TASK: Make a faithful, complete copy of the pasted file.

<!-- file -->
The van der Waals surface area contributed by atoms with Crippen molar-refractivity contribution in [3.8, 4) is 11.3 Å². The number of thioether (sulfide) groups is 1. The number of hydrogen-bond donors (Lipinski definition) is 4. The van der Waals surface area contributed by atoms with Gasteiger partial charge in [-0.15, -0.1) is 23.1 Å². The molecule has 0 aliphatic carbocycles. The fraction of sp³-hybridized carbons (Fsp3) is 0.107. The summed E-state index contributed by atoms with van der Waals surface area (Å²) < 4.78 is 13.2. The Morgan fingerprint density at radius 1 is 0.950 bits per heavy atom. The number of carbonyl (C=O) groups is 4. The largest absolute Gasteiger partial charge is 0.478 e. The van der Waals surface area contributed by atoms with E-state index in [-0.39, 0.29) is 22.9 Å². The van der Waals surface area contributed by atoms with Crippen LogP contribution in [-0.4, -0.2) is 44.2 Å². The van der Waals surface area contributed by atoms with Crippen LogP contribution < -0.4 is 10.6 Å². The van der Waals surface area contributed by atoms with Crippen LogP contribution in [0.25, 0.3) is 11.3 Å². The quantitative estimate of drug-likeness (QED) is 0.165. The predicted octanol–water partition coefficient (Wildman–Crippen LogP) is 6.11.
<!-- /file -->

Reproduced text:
The van der Waals surface area contributed by atoms with Crippen molar-refractivity contribution in [3.8, 4) is 11.3 Å². The number of thioether (sulfide) groups is 1. The number of hydrogen-bond donors (Lipinski definition) is 4. The van der Waals surface area contributed by atoms with Gasteiger partial charge in [-0.15, -0.1) is 23.1 Å². The molecule has 0 aliphatic carbocycles. The fraction of sp³-hybridized carbons (Fsp3) is 0.107. The summed E-state index contributed by atoms with van der Waals surface area (Å²) < 4.78 is 13.2. The Morgan fingerprint density at radius 1 is 0.950 bits per heavy atom. The number of carbonyl (C=O) groups is 4. The largest absolute Gasteiger partial charge is 0.478 e. The van der Waals surface area contributed by atoms with E-state index in [-0.39, 0.29) is 22.9 Å². The van der Waals surface area contributed by atoms with Crippen LogP contribution in [-0.4, -0.2) is 44.2 Å². The van der Waals surface area contributed by atoms with Crippen LogP contribution < -0.4 is 10.6 Å². The van der Waals surface area contributed by atoms with Crippen LogP contribution in [0.25, 0.3) is 11.3 Å². The quantitative estimate of drug-likeness (QED) is 0.165. The predicted octanol–water partition coefficient (Wildman–Crippen LogP) is 6.11.